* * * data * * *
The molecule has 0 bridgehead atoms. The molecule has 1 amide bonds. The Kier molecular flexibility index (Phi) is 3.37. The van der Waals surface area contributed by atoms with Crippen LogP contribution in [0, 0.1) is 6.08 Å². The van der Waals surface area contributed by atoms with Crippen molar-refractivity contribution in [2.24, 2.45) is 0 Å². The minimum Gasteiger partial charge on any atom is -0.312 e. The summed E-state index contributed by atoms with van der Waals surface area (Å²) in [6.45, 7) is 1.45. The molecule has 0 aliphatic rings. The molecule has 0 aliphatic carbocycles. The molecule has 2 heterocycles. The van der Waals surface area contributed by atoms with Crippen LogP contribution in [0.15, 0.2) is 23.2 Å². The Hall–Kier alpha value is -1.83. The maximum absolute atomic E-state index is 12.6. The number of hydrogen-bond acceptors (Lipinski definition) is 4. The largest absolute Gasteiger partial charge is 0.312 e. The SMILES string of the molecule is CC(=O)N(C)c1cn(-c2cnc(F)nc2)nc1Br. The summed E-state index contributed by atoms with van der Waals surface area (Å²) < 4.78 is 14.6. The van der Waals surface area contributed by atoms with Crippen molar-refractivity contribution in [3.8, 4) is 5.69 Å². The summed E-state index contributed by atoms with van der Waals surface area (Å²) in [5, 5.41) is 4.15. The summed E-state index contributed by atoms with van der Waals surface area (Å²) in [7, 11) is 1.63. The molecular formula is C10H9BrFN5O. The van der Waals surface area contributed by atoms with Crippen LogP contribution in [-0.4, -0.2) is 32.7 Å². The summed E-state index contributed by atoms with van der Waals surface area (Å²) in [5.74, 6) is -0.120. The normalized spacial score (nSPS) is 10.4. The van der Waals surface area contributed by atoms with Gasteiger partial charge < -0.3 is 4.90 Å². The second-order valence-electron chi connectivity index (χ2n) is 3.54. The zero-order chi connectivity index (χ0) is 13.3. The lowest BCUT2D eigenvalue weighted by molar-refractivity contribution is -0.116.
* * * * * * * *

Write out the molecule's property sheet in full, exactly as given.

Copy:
The molecule has 0 bridgehead atoms. The molecule has 1 amide bonds. The Kier molecular flexibility index (Phi) is 3.37. The van der Waals surface area contributed by atoms with Crippen LogP contribution in [0, 0.1) is 6.08 Å². The van der Waals surface area contributed by atoms with Crippen molar-refractivity contribution in [2.24, 2.45) is 0 Å². The minimum Gasteiger partial charge on any atom is -0.312 e. The summed E-state index contributed by atoms with van der Waals surface area (Å²) in [6.45, 7) is 1.45. The molecule has 0 aliphatic rings. The molecule has 0 aliphatic carbocycles. The molecule has 2 heterocycles. The van der Waals surface area contributed by atoms with Crippen LogP contribution in [0.15, 0.2) is 23.2 Å². The Hall–Kier alpha value is -1.83. The maximum absolute atomic E-state index is 12.6. The number of hydrogen-bond acceptors (Lipinski definition) is 4. The largest absolute Gasteiger partial charge is 0.312 e. The SMILES string of the molecule is CC(=O)N(C)c1cn(-c2cnc(F)nc2)nc1Br. The summed E-state index contributed by atoms with van der Waals surface area (Å²) < 4.78 is 14.6. The van der Waals surface area contributed by atoms with Crippen molar-refractivity contribution in [3.8, 4) is 5.69 Å². The summed E-state index contributed by atoms with van der Waals surface area (Å²) in [5, 5.41) is 4.15. The summed E-state index contributed by atoms with van der Waals surface area (Å²) in [7, 11) is 1.63. The molecular formula is C10H9BrFN5O. The van der Waals surface area contributed by atoms with Crippen LogP contribution in [-0.4, -0.2) is 32.7 Å². The summed E-state index contributed by atoms with van der Waals surface area (Å²) in [5.74, 6) is -0.120. The normalized spacial score (nSPS) is 10.4. The van der Waals surface area contributed by atoms with Gasteiger partial charge < -0.3 is 4.90 Å². The second-order valence-electron chi connectivity index (χ2n) is 3.54. The zero-order chi connectivity index (χ0) is 13.3. The lowest BCUT2D eigenvalue weighted by molar-refractivity contribution is -0.116.